An international panel of scientists is recommending protections for Canada's Boreal Forest. The 1.4-billion-acre region encompasses some of the largest blocks of intact forest and wetlands remaining on the planet. Millions of ducks breed in this vast, largely unspoiled area. In some years, this amounts to about 40 percent of the continental duck population.
The Boreal Forest is under increasing threat from development, including forestry, mining, oil and gas, and hydropower. The authors of a paper released today recommend protecting at least 50 percent of the Boreal Forest. They also recommend using world-class sustainable development practices to conserve wildlife habitat and natural processes in the other 50 percent. These protections and conservation measures will be achieved through the cooperative work of progressive industries, First Nations, governments, the Pew Charitable Trust and conservation groups like Ducks Unlimited.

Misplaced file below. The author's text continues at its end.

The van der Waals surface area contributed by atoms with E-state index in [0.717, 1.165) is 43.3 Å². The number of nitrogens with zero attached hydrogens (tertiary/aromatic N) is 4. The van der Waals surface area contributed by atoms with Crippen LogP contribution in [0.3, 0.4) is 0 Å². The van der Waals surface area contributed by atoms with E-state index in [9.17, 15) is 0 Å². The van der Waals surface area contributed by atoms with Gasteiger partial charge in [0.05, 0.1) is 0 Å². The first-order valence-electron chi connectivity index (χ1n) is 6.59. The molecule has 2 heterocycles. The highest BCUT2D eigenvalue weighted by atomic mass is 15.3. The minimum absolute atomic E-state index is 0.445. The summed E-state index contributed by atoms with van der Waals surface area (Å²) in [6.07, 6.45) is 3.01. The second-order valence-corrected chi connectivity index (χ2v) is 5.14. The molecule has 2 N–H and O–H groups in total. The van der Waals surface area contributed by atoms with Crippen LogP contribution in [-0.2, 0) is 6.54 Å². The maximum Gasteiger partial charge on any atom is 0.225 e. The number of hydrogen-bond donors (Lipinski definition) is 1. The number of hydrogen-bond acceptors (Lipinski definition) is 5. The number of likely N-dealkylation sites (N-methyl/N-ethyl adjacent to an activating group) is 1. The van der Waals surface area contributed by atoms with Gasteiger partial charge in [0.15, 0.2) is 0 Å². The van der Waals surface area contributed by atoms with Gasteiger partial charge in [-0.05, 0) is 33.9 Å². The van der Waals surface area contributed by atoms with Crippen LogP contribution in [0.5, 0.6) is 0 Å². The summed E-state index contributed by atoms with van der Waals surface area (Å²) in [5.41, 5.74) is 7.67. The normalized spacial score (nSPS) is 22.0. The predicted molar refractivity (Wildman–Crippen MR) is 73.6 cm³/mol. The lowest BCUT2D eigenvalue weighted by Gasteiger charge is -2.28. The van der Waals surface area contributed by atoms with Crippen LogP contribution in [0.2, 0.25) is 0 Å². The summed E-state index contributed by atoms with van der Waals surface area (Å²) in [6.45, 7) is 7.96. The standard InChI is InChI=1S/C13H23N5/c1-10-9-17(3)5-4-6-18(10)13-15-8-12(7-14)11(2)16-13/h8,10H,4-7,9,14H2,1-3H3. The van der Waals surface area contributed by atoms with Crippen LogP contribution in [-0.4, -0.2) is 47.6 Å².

"Protecting the water and key waterfowl habitats within the Boreal Forest is achievable under the 50/50 framework we are recommending," said Dr. Frederic Reid, Director of DU's Boreal and Arctic Conservation Programs and a member of the International Boreal Conservation Science Panel. "Ducks such as scaup, ring-necked ducks, green-winged teal, American wigeon and bufflehead all will benefit with this conservation strategy."
The International Boreal Conservation Science Panel recommendations were announced today at the International Congress for Conservation Biology in Baltimore. The panel is an independent, interdisciplinary team of scientists from the U.S. and Canada, including representatives from Ducks Unlimited and DU Canada. Their report—Conserving the World's Last Great Forest is Possible: Here's How--outlines how governments across Canada can balance the maintenance of the natural heritage of Canada's boreal forest region with industrial development. It includes examples from across Canada where collaborative efforts aimed at positive solutions are balancing protection with economic opportunities.
To view the full report and other information about the Boreal Forest, go to: http://borealscience.org/projects/conserving-last-great-forests/#photos
DU Boreal Video - http://www.ducks.org/conservation/where-we-work/western-boreal-forest-canada